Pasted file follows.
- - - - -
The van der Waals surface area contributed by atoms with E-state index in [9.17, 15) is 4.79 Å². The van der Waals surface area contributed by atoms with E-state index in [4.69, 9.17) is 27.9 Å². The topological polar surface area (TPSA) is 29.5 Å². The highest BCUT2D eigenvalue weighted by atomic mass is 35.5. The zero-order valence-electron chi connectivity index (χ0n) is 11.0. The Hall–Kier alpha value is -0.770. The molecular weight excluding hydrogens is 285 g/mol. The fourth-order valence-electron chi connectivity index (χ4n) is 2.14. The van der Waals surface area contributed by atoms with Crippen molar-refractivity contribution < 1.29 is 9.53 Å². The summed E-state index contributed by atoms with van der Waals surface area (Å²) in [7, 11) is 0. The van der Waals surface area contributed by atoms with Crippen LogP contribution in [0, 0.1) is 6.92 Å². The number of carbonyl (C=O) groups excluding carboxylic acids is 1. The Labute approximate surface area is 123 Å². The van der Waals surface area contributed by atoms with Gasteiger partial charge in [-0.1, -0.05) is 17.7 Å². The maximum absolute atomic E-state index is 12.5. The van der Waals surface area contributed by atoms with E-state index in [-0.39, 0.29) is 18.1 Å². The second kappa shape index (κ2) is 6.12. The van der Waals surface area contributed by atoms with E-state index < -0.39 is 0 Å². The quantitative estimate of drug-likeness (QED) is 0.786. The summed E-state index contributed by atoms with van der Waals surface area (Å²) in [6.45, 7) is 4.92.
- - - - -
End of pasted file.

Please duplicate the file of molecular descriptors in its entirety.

The van der Waals surface area contributed by atoms with E-state index in [9.17, 15) is 4.79 Å². The van der Waals surface area contributed by atoms with E-state index in [4.69, 9.17) is 27.9 Å². The topological polar surface area (TPSA) is 29.5 Å². The highest BCUT2D eigenvalue weighted by atomic mass is 35.5. The zero-order valence-electron chi connectivity index (χ0n) is 11.0. The Hall–Kier alpha value is -0.770. The molecular weight excluding hydrogens is 285 g/mol. The fourth-order valence-electron chi connectivity index (χ4n) is 2.14. The van der Waals surface area contributed by atoms with Crippen molar-refractivity contribution < 1.29 is 9.53 Å². The summed E-state index contributed by atoms with van der Waals surface area (Å²) in [7, 11) is 0. The van der Waals surface area contributed by atoms with Crippen LogP contribution in [0, 0.1) is 6.92 Å². The number of carbonyl (C=O) groups excluding carboxylic acids is 1. The Labute approximate surface area is 123 Å². The van der Waals surface area contributed by atoms with Gasteiger partial charge in [-0.1, -0.05) is 17.7 Å². The maximum absolute atomic E-state index is 12.5. The van der Waals surface area contributed by atoms with E-state index in [-0.39, 0.29) is 18.1 Å². The second kappa shape index (κ2) is 6.12. The van der Waals surface area contributed by atoms with E-state index < -0.39 is 0 Å². The quantitative estimate of drug-likeness (QED) is 0.786. The summed E-state index contributed by atoms with van der Waals surface area (Å²) in [6.45, 7) is 4.92.